Attorney General Tom Horne is lashing out at a former staffer who charges he is using his office to campaign for reelection even as he opens a court fight over whether he broke the law in 2010 to get elected the first time.
In statements filed Monday with two state agencies, Horne said there is no basis to charges by Sarah Beattie, a former staffer, that she and others were told to work during business hours on campaign efforts. He wants the Secretary of State's Office and the Citizens Clean Elections Commission, which have concurrent authority over campaign finance laws, to dismiss the claims as groundless.
Horne said it is obvious on its face that Beattie's claim the campaign was run out of his state office is false.
“If that were true, there would be no reason for the numerous off-site meetings confirmed by an independent witness,” he wrote in his 11-page response.
Horne also attacked Beattie's character, saying she never disclosed on her employment application that she had been a stripper at a club and had a prior history of drug abuse. He said had Beattie revealed that, she never would have been hired in the first place.
“Certainly, leaving the strip club out of the list of prior employers was an act of dishonesty,” he wrote.
But Tom Ryan, Beattie's attorney, said all this was known to Brett Mecum, Horne's lobbyist, with whom Beattie lived at the time Mecum recruited her. And he said Horne, rather than respond to very specific allegations, including electronically time-stamped documents, “wants to engage in an attack-and-distract strategy: attack Sarah Beattie and distract from the real story.”
Horne's defense of his 2014 campaign comes as attorneys for him and Kathleen Winn, another aide, are asking Maricopa County Superior Court Judge Crane McClennen to block further efforts by Yavapai County Attorney Sheila Polk to pursue them over charges of violating campaign finance laws during the 2010 campaign.
Polk contends Winn, running what was supposed to be an independent campaign organization, illegally coordinated with Horne about the content of a last-minute TV commercial paid for by her organization.
A state hearing officer concluded last month there was insufficient evidence to prove that coordination occurred, but Polk rejected the recommendation and ordered Horne to refund more than $400,000 his campaign collected illegally.
In court papers filed late last week, the lawyers for Horne and Winn contend that Polk's conclusions that the pair broke the law are not supported by the evidence.
But they also are attacking the process that Polk followed in rejecting the hearing officer's recommendation as well as the entire state campaign finance law which limited Horne to collecting no more than $840 from any one source.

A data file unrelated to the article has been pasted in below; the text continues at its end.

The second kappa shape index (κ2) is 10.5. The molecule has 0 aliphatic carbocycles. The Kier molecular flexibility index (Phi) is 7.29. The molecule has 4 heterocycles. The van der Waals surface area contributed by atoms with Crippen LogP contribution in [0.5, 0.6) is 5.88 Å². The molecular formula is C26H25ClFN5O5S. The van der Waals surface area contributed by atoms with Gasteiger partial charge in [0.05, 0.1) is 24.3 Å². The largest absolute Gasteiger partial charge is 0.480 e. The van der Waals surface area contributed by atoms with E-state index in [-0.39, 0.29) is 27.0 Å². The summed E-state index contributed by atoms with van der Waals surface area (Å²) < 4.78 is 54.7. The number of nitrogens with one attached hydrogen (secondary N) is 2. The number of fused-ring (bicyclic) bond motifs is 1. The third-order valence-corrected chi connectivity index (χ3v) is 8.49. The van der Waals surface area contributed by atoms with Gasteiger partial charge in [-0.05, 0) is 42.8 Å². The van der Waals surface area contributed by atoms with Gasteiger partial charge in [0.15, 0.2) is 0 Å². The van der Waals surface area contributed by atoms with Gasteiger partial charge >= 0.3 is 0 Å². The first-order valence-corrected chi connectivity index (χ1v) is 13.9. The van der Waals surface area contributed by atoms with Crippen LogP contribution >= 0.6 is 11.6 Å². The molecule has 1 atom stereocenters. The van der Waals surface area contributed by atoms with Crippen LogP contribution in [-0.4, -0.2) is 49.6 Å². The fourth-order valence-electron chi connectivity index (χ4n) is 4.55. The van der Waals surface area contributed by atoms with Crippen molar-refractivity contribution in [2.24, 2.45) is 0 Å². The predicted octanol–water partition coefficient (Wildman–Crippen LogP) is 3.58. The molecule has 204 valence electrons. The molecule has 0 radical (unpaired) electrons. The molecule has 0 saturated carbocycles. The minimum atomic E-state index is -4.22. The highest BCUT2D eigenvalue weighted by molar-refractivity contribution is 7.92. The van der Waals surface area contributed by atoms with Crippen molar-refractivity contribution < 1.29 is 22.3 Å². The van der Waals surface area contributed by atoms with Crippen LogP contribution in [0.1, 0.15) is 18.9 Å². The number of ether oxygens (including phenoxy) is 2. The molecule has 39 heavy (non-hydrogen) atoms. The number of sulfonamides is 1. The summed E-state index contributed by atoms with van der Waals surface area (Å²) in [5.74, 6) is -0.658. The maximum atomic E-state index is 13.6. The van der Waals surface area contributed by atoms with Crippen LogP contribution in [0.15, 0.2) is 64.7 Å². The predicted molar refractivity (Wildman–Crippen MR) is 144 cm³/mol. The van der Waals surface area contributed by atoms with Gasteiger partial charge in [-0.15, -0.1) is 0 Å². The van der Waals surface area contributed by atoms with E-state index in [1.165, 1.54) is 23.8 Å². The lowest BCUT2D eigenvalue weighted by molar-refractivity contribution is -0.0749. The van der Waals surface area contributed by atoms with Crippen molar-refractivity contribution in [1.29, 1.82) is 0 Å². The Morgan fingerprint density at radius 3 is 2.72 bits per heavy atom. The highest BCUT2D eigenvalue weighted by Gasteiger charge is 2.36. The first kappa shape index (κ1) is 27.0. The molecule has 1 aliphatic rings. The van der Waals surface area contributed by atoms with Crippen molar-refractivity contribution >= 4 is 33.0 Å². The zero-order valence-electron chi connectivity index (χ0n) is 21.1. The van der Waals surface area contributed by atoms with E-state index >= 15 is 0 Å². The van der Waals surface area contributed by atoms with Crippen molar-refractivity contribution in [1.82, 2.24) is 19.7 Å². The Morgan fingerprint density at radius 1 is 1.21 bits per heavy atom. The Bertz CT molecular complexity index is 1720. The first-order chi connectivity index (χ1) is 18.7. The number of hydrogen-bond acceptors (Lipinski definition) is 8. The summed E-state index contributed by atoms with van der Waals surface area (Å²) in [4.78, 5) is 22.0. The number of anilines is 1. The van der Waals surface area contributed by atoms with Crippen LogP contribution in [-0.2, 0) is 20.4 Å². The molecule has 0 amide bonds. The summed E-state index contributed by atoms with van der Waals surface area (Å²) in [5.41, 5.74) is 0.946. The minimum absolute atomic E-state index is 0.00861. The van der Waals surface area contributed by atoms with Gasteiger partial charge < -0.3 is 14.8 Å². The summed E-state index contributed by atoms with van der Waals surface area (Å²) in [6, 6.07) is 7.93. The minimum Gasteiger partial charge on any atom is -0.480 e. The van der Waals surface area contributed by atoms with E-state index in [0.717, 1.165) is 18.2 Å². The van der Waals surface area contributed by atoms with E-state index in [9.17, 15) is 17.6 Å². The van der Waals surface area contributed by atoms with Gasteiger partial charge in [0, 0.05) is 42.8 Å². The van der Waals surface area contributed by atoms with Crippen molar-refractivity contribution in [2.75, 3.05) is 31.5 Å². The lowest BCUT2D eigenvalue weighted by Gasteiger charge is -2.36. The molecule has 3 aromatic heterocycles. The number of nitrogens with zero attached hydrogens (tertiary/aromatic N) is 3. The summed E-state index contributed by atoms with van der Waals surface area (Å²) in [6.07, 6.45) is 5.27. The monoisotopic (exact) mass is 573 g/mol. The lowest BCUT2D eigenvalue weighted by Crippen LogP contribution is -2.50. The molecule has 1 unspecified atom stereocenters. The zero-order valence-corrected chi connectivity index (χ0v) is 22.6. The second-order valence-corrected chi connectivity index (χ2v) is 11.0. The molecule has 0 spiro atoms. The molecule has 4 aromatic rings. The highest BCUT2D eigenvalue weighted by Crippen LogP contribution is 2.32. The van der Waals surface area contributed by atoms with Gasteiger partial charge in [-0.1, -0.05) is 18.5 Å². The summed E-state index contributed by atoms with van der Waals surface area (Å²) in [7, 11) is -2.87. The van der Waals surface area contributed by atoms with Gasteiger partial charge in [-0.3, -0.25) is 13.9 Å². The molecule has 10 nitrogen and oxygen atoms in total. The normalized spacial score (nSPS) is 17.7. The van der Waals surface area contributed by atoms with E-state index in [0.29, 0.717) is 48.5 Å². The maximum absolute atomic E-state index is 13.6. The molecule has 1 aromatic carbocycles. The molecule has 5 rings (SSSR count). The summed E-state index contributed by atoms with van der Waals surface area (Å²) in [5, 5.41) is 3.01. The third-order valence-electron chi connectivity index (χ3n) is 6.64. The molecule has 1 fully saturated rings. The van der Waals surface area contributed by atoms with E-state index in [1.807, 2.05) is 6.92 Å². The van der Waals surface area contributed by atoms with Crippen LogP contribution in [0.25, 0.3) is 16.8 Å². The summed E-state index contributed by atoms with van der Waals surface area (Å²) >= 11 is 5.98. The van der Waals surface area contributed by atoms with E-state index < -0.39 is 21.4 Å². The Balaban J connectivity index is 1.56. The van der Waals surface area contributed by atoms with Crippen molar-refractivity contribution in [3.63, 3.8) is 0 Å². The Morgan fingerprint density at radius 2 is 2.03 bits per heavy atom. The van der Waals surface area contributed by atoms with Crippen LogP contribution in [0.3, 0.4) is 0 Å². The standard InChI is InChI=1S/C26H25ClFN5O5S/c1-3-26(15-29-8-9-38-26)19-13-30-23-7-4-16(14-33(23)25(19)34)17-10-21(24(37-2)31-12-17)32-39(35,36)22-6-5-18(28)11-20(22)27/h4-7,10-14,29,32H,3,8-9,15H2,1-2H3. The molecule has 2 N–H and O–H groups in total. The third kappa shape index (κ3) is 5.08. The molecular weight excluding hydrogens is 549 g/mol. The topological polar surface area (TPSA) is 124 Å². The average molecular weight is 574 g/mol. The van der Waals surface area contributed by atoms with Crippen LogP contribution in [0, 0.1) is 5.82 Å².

That last point could prove crucial.
Business Leaders for Arizona, the group that Winn operated, is not subject to contribution limits. But if there was coordination, contributions to Winn's committee above $840 per person were effectively illegal contributions directly to Horne's own campaign.
Michael Kimerer, representing Horne, and Timothy La Sota, who is Winn's lawyer, are arguing those limits “were too low under standards established by the United States Supreme Court.” And if the limits are unconstitutional, then they are unenforceable — and it really does not matter if Horne was the beneficiary of much larger donations to Winn's group, as he could have personally taken as much as he wanted.
No court date has been set for that case.
The questions over this year's campaign stem from an affidavit Beattie gave last month to state officials. Beattie said saying she was told, after she was hired last year, to work on getting Horne reelected.
Beattie attached 146 pages of supporting materials including campaign documents on which she said she worked, along with emails from Horne and others. Beattie also said she witnessed others in Horne's executive team, all state employees, who worked on campaign materials, often for hours at a time.
Horne said there's no basis for her charges.
He said his agency “takes seriously the obligation to make sure that all employees work 40 hours per week on state work, or that if they don't, their pay is reduced accordingly.” And Horne said that was enforced “with appropriate strictness'' by supervisors "about which Beattie complained frequently and emotionally.”
He attached statements from other employees who said Beattie complained that she was expected to work a full eight-hour day in addition to her campaign work, as well as affidavits from five coworkers in the office all saying there was no campaigning.
“It is more probable that Beattie is the fabricator, then that all of those other people are liars,” Horne wrote.
But Ryan said if anyone has a record of dishonesty, it is Horne himself. The Securities and Exchange Commission 40 years ago barred him for life from trading stocks after federal regulators accused him of fraud. Horne settled the case with the lifetime ban admitted he “willfully aided and abetted” in violations of securities laws.
Horne, in his defense, said state employees have a First Amendment right to volunteer for political campaigns.
“All significant campaign work, including meetings, has been done at an off-site location, at lunch time or after work,” he wrote. Horne said he uses the word “significant” because “the Attorney General's Executive Office has a certain amount of water cooler talk like any governmental office.”